>>2337079 >Thanks to them proficient draftmanship is not taught anymore in 99% of art schools That's the responsibility of the fine art department, not art history. I'm not sure if you know this, but not all art historians are teachers, and those that are teach the history of art, not practice.
>>2337088 Using the method >>2336322 outlined you could dynamically generate picassoesque work using openCV or some shit pretty easily. hook up some cameras as inputs, hide a beefy rig and bam. Instapicasso.
>>2337676 that's not a method, it's just shit. if you have any idea where he was going with that confused mess, you're the only one. looks more like chunbum than picasso, picasso (and other modernists) often worked from direct observation, despite their abstract handling of the subject matter.
>>2336748 >thinks they have the moral high ground >talking about people like they're specimens
So are you going to refute the fact that the Stein family collected and promoted most Modern Art which created artificial demand for what we now see in the 21st century as some of the most degenerate art ever created (pollock, warhol, richard prince, fairfield porter, dieter roth, "crapstraction")?
Degeneration is a logical end to Modern Art. When you eliminate one artistic standard or convention, and give it a price tag $10 million, is it not wonder than people will think eliminating more will lead to greater and more expensive art?
So, are you really blind to the deliberate downtrend that artistic standards have taken? Can you really not see how it is entirely linked to the people who collect and sell it, and those who are paid to rationalize and give it a facade of intellectual credibility?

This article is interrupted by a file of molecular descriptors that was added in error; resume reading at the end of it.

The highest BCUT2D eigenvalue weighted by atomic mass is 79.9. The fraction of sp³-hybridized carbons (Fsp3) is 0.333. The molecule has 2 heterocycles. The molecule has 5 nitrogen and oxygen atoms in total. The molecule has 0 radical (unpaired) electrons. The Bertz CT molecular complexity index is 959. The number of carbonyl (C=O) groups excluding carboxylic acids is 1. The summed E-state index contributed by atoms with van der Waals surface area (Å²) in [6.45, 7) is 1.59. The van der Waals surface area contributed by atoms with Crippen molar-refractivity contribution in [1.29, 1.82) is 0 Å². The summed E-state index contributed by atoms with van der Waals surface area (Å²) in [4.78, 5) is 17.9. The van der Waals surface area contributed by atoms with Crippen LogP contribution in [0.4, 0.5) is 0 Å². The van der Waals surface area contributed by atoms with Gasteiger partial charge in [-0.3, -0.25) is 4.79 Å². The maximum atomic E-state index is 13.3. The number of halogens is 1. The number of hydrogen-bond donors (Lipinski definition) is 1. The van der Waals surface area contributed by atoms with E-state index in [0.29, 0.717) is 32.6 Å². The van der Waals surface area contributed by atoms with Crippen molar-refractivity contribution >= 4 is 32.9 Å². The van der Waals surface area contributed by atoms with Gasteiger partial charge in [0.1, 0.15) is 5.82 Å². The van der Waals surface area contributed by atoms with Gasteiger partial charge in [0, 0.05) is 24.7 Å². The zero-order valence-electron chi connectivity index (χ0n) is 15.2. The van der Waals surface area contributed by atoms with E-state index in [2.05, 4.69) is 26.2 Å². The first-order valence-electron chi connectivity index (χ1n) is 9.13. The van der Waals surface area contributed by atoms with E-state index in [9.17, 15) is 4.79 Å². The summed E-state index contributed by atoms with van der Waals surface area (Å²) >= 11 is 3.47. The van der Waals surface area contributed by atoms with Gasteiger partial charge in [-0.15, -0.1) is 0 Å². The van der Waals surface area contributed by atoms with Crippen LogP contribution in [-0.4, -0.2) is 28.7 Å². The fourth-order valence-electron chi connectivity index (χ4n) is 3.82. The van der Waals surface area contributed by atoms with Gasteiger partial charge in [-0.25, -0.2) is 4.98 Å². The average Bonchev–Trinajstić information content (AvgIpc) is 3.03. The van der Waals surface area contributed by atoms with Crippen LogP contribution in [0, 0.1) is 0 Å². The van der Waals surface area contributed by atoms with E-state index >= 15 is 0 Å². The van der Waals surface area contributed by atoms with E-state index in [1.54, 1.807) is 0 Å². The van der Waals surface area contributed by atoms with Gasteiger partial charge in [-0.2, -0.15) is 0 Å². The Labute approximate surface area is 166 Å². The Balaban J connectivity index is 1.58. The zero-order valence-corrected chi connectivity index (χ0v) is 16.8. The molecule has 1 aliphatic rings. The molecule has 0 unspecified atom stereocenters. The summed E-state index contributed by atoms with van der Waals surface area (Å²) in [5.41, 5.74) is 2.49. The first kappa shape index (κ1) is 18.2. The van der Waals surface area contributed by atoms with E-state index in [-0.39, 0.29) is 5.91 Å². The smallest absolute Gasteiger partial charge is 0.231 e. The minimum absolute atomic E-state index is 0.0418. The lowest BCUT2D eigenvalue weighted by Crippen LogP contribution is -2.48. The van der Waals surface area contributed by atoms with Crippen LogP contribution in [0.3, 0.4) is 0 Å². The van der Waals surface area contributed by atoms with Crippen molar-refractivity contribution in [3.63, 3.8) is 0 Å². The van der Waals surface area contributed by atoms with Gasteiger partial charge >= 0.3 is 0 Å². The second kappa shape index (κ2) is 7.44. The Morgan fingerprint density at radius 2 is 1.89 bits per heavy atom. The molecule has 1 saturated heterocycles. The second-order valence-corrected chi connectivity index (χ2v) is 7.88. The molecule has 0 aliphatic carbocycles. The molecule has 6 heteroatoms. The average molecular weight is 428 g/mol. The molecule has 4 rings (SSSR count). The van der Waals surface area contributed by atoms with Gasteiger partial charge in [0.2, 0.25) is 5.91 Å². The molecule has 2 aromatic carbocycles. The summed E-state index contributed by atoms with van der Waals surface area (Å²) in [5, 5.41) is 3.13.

"Art" and "Trend" are not terms that have had any real meaning next to each other since the 60s or 70s. The existence of modern art is incredibly important for trying new things; but it's not like realists just evaporated or all demand for realistic art went away, it's just that the fine art community depends on having shit that nobody has ever seen before, ergo, they hunt for something new - in the case of art this often means finding something that breaks a new rule.
The vast, vast majority of artists don't follow any particular trend because breaking into the extremely narrow clique of fine art and making money at it is not a particularly common occurrence. "Downtrend" in "artistic standards" is a nonsense statement. Nobody has stopped making any sort of art. If anything it's much easier today to find a market for almost any sort of art than it is ever has been in history. You just won't get rich doing it.